ORIGINS Conversations: Tim Morey

by Jesse Giglio in

I chatted recently with "Embodying Our Faith" author and lead pastor at Life Covenant Tim Morey about Origins, music and why his book is so hard to read...

Why Origins?
I love Origins.  Being part of a network of creative, missional, innovators who hold a high view of Scripture, passion for evangelism, etc., is a real blessing.  I have a lot of respect for those who have put this network together, which helps too.
What are you reading?
Just finished Tim Keller’s The Prodigal God (amazing), and I’m reading Introduction to the Devout Life by St. Francis de Sales and a book called Good Intentions that helps the church navigate some of the negative unintended consequences we sometimes stumble into in our compassion and justice work.  Good stuff.
What's on your iPod?
Future of Forestry, Sigur Ros, This Will Destroy You
Loving my Palm Pre
You have a new book out, "Embodying Our Faith."   What inspired you to this work?
One of our assumptions when we planted Life was that our best apologetic among postmodern people wouldn’t be our crisp, rational answers to all their questions, but our “embodied apologetic” – the way we lived out our lives in Jesus with one another and with our friends.  So we were asking a lot of questions about what this might look like.  What would it look like to actually structure a church around this idea of an embodied apologetic?  What would happen if we elevated spiritual formation and mission together?  If we presented the gospel as becoming apprentices of Jesus and letting him use us in his world?  Embodying Our Faith is about what we’ve discovered and how we’re attempting to live it out.
You've talked about building communities that are "revealed by their faithful."  What does that mean?
Jesus said the world would know that we are his disciples by the way we love one another.  In essence, Jesus gave the world permission to judge whether there is anything to this whole Christianity by looking at us – scary!  So for us at Life, that means that we lean heavy into spiritual formation, cultivate an environment that encourages authentic community, and live out our faith in ways that tangibly impact our city.  We need to be with Jesus, leaning into his work of transformation and letting him shape us into people who love like he does.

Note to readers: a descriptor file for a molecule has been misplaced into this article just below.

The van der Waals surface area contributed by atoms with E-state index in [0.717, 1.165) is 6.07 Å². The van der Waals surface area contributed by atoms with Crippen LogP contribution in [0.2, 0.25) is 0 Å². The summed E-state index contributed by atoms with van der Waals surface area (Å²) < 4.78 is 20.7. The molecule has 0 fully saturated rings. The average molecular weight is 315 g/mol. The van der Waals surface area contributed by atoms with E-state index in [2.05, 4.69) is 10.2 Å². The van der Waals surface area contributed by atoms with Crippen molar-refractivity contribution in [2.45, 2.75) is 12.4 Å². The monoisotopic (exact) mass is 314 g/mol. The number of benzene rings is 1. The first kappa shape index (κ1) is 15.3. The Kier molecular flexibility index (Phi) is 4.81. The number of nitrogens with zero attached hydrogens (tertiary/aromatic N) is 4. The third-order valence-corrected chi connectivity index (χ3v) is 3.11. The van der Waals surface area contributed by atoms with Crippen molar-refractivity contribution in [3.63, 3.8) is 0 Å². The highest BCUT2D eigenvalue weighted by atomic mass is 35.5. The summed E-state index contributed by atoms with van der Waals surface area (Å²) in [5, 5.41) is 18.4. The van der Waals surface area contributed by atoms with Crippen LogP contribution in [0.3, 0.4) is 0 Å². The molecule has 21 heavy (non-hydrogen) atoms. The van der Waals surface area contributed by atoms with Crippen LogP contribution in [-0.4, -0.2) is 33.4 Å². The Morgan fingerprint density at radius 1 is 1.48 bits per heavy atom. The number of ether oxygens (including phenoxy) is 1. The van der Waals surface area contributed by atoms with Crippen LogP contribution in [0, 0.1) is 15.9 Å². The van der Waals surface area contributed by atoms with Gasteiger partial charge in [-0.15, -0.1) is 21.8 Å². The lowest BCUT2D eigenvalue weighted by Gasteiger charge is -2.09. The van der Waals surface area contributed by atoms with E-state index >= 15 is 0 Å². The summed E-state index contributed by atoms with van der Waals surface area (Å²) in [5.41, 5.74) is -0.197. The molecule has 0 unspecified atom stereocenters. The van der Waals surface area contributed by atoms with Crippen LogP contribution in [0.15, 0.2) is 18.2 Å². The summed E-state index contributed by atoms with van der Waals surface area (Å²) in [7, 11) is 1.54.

Thoughts on reconciling the chasm between what we'll call "traditional" and "post-modern"?
In my experience, one of the best bridges across that chasm is what missionaries call contextualization – being faithful to the message of Jesus, but allowing our communication of the message and its resulting fruit to take forms that make sense in the host culture.  When I am talking to groups of traditionalists I like to talk about this idea out of passages like Acts 17 and 1 Corinthians 9, and I find that once they see how biblical this notion is the conversation changes.  It moves us away from questions of what’s wrong with culture and toward questions of how we can best be missionaries to the different cultures around us, be they premodern, modern, or postmodern.
Christian Book Distributors is quoted as saying that your book "Very well may be the most challenging book you read this year.”  What is it about Embodying Our Faith that it would garner such a response?
That was a huge compliment!  I’d like to think Embodying Our Faith is pretty meaty theologically but it is not difficult to understand, so I think the challenge they had in mind is the change it would involve for many churches.  I think we are all pretty invested in approaching church in a way that serves ourselves, and shifting to a mission footing is very challenging.  But it’s amazing!  I couldn’t imagine going back to another way of living.  Our church has been blessed with an impact that is disproportionate to our size and age, including two more churches planted, significant overseas ministry, etc.  It’s an adventure.
Biggest challenge facing your church over the next few years?
As lame as it sounds to say, I think our biggest challenge right now is the economy.  Our church is young, and as people get married and start families we have a lot of people moving to areas of the country where they can better afford to live.  When I was in seminary I never thought I’d find myself praying about the housing market . . .
Thing you're most excited about?
I’m super excited right now about a new approach we’re taking to equip our church for evangelism called HOW.  Rather than guilting people into the proverbial once-a-year-Saturday-training-class, we take those who are really ready to go for it and put them in a small group together.  They receive training over fourteen weeks, but more importantly they become a learning community, pray with one another for their friends, and learn to make outreach a part of their ordinary lives rather than a separate (and rare) activity.  It’s been pretty exciting!

Tim and a host of other creatives will be at The ORIGINS Event in LA July 23-24.  Hope to see you there!